That’s what political analyst Jay Cost thinks. In a recent article for National Review, titled Why a Democratic Wave Looks Likely.
First, it should be noted, as Cost acknowledges, that the party out of power nearly always does well in the mid-term elections. Should the House fall to the Democrats, this would not be a unique event.
Despite the fact that history favors the Democrats this November, Republicans have reason to believe that they are in reasonably good shape for the mid-terms. The economy is still growing; indeed, it just registered 4.1% GDP growth. This is notable, especially after the tepid and lackluster growth rates under Obama. Furthermore, unemployment is at the lowest level since 1968. Additionally, the country is not bogged down in any overseas conflicts. Despite these favorable factors, that at first blush would seem to inure to the GOP’s benefit, Cost nonetheless argues that a blue wave is likely.
The major premise of Cost’s argument is that even though the economy is humming along, most Americans want their president to behave in a dignified manner that does justice to the office.
Cost initially notes that, “Trump is incapable of acting the way most Americans expect their president to act.” He then contrasts Trump’s demeanor with that of George Washington,
Our monument to George Washington may be a plain, white obelisk, but it is still a monument. The person who occupies Washington’s chair is expected to act like that great man, at least a little bit. He is supposed to be measured, restrained, and dignified.
Trump has been none of those things. He has undoubtedly advanced the conservative agenda, but he has not done so in a presidential manner.
As an example of Trump’s unpresidential behavior that Cost believes many swing voters will find not befitting the office was the firing of Comey. Here Cost makes an inductive leap that simply is not warranted by the political facts that not only propelled Trump to the Oval Office, but that have kept his approval ratings fairly steady in the 40-45% range — a rating that is similar to that for Obama at the same period in his presidency.
Cost’s reasoning is that the manner in which Trump fired Comey was so undignified, or“unpresidential” that swing voters will pull the lever for the Democrats come November because previous presidents would have behaved differently.
“The president was well within his constitutional rights to fire Comey, but the way he went about it was erratic and capricious. The left-wing #Resistance and diehard Never Trumpers took this as evidence of a crime, but that is not how the average swing voter — the sort who may well hand Democrats control of the House — came to see it. She saw it as unpresidential.”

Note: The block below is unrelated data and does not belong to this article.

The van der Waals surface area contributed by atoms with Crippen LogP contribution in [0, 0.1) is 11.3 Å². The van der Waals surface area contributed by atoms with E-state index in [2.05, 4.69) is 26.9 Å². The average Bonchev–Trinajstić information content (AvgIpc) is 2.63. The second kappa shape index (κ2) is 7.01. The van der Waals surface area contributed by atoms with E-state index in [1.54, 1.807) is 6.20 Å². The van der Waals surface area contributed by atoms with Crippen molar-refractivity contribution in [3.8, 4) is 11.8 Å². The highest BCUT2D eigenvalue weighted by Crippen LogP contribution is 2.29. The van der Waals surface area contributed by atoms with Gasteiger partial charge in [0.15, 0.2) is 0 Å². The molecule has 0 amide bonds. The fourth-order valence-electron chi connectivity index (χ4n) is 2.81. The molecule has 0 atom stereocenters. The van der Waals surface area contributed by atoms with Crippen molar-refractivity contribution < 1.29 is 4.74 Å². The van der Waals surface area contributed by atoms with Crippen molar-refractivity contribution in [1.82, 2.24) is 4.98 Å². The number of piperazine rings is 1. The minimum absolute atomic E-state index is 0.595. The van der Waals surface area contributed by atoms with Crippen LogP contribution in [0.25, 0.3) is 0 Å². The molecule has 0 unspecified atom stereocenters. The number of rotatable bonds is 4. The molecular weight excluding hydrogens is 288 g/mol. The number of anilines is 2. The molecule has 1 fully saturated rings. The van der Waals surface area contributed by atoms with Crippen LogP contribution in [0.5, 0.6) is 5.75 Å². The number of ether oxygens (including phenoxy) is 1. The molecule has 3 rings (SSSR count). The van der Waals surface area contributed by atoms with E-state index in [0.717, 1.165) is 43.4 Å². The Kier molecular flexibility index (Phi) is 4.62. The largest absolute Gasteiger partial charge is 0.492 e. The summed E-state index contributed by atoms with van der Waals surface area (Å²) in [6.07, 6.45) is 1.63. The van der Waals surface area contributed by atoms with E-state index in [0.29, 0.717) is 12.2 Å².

Cost’s argument is rather weak and his conclusions specious. The Democrats may very will capture the House this November, but it will most likely not be due to the fact that Trump is unpresidential — a term that Cost leaves pristinely undefined. The degree to which Cost’s unpresidential thesis rests, in whole or in part, on a comparison of Trump to George Washington, is not only unfair, it makes his imminent blue wave conclusion wholly suspect. It must be noted in this regard that any president, past or future, is going to to be found wanting if they are compared to George Washington.
Furthermore, Cost does not address the fact that throughout the Republican primaries and during the general election, Trump was consistently “unpresidential” according to the few examples he offers, but he nonetheless defeated Hillary Clinton. The very same swing voters that Cost claims will give the House to the Democrats, simply found Clinton too corrupt, shifty and dishonest — in short, to paraphrase Cost, many voters found her unfit for the presidency.
Finally, Cost ignores the radical shift that has occurred within the Democratic Party lately. The radical left wing has held the party hostage. Many of its illuminates, such as Alexandria Ocasio-Cortez, an unabashed and self-proclaimed Bernie Sanders socialist, all favor open borders, eliminating ICE, free college education, etc. Many of their policy pronouncements are utterly incoherent.
These positions are far outside the mainstream.
The defining issue for voters come November, may not be so much Trump’s unpresidential behavior, but whether or not Americans want to transform the country into a larger version of Denmark.